Recently, the role of tRNA biology in health and disease has gained an increasing amount of attention11,48,49. The development of ribosome sequencing techniques allowed to assess the exact role of tRNA modifications, such as mcm5s2 U34-tRNA modification, in translation regulation and specific codon decoding16,17,19. Currently, it is assumed that impairments in ribosome kinetics at mRNAs are directly reflected in changes in expression of the corresponding proteins. Nevertheless, very few studies focus on the mechanisms linking codon-specific ribosome pausing and protein homeostasis. Specifically, how perturbation of codon-dependent-translation impacts subsequent protein expression output remains poorly understood. Surprisingly, here we show that codon-dependent translation elongation defects caused by the depletion of U34-enzymes are not systematically associated with changes in protein expression. While translation elongation defects upon perturbation of U34-tRNA modification are strictly dependent on codon content, the consequences of these defects on protein output are determined by other features. We identify hydrophilic amino acid motifs as essential to dictate protein aggregation and subsequent degradation in contexts of defective translation elongation at U34-codons. Therefore, we propose a model in which codon-dependent regulation of translation elongation by wobble tRNA modification and maintenance of protein integrity are two independent processes (see the model in Fig. 8). Importantly, the previously identified protein targets of the U34-tRNA modification pathway (i.e., SOX925, DEK20, HIF1α19, and hnRNPQ26; Fig. 1c–e) all harbor at least one hydrophilic motif in their sequences, supporting the model here proposed (Supplementary Fig. 8c). Of note, a portion of genes enriched in U34-codons and downregulated upon depletion of U34-enzymes do not harbor hydrophilic motifs and are not directed toward aggregation (for instance NUF2; see Supplementary Table 3). The mechanism leading to their downregulation upon depletion of U34-enzymes remains to be understood.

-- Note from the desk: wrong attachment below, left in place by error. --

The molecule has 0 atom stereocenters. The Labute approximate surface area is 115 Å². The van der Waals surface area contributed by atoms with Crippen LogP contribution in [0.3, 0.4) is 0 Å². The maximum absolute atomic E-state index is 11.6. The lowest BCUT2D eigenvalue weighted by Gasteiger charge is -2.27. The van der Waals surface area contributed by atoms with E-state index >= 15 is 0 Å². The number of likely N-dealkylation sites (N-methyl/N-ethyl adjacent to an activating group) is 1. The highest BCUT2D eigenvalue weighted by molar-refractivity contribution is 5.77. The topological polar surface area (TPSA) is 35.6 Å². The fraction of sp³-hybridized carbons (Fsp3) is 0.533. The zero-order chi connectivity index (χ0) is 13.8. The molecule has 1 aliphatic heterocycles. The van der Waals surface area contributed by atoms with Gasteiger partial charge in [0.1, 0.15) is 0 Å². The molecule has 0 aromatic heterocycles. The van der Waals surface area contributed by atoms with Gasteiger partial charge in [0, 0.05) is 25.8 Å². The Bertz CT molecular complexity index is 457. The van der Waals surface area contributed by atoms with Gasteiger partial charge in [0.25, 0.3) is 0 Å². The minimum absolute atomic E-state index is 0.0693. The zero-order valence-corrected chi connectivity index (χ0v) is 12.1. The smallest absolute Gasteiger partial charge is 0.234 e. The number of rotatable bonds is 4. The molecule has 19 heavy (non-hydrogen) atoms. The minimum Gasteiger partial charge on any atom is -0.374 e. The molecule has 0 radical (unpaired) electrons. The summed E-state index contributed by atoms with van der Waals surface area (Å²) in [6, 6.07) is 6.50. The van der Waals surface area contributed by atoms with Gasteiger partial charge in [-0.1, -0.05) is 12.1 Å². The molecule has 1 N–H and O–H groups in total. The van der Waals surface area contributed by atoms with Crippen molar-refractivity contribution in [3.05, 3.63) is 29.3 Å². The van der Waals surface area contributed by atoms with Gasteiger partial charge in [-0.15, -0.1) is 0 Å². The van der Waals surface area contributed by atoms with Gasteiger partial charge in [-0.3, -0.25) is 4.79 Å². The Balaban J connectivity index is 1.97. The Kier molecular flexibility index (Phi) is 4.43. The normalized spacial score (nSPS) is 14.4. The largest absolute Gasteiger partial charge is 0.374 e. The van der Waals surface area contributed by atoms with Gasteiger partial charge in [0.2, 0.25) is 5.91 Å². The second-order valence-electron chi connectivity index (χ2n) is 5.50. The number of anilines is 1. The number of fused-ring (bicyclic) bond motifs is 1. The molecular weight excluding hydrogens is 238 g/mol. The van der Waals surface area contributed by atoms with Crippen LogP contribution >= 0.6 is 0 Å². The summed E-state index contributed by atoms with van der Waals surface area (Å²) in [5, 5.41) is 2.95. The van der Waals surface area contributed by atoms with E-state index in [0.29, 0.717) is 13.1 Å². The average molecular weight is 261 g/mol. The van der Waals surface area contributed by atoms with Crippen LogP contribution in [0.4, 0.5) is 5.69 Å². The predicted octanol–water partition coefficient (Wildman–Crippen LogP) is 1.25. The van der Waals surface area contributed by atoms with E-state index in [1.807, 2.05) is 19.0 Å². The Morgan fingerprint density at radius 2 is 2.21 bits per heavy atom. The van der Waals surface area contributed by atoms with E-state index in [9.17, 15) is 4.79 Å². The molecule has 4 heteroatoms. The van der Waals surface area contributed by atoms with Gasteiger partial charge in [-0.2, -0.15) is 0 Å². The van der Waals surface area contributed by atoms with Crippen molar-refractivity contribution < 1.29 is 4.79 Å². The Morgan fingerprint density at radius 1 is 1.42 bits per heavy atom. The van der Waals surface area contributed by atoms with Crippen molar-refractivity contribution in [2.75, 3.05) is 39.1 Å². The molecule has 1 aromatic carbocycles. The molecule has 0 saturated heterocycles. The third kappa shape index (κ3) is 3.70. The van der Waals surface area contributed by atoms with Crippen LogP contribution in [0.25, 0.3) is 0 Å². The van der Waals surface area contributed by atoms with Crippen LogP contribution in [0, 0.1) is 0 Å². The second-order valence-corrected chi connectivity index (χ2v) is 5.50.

How the presence of hydrophilic motifs mediate protein aggregation remains to be precisely established. The motif strongly differs from known chaperone- and cochaperone-binding sites, which are generally hydrophobic50. In contrast, the here identified motif shares some similarities with the motifs responsible for chaperone-mediated autophagy (CMA) (i.e., KFERQ and derivatives)51. Nevertheless, the unbiased search for CMA motifs51 showed no overlap with the hydrophilic motifs identified herein, making this mechanism of degradation unlikely (Supplementary Fig. 8d-e). Previous studies highlighted the potential role of hydrophilic stretches as gatekeepers for the correct folding of nascent proteins due to their proximity to aggregation-prone regions52,53,54,55. Although, we do not exclude this possibility, in the KIF4A protein sequence, the hydrophilic motif sits in the proximity of low aggregation-prone regions. Rather, our data show that the unique amino acid composition of the motif may underlie protein aggregation upon U34-enzymes depletion. Indeed, we show that the charged and ampholytic nature of the motif may affect phase behavior of the U34-protein targets, possibly triggering LLPS and consequently promoting protein aggregation upon depletion of U34-enzymes. For example, the here identified motif shares physical characteristics with fragments in the low complexity (LC) domains in the U1-70K protein, that have been shown to drive LLPS and aggregation in cells41. Also, arginine-rich domains mediate LLPS via electrostatic interactions, which therefore requires multiple proteins or motifs. Why would the perturbation of U34-tRNA modification and the subsequent codon-dependent deregulation of translation favor this mechanism is not known. It is possible that the translational defects seen upon depletion of U34-enzymes might result in protein downregulation, only if the exposure of charged/ampholytic motifs is sufficient to trigger LLPS-driven aggregation that will lead to clearance by the lysosome.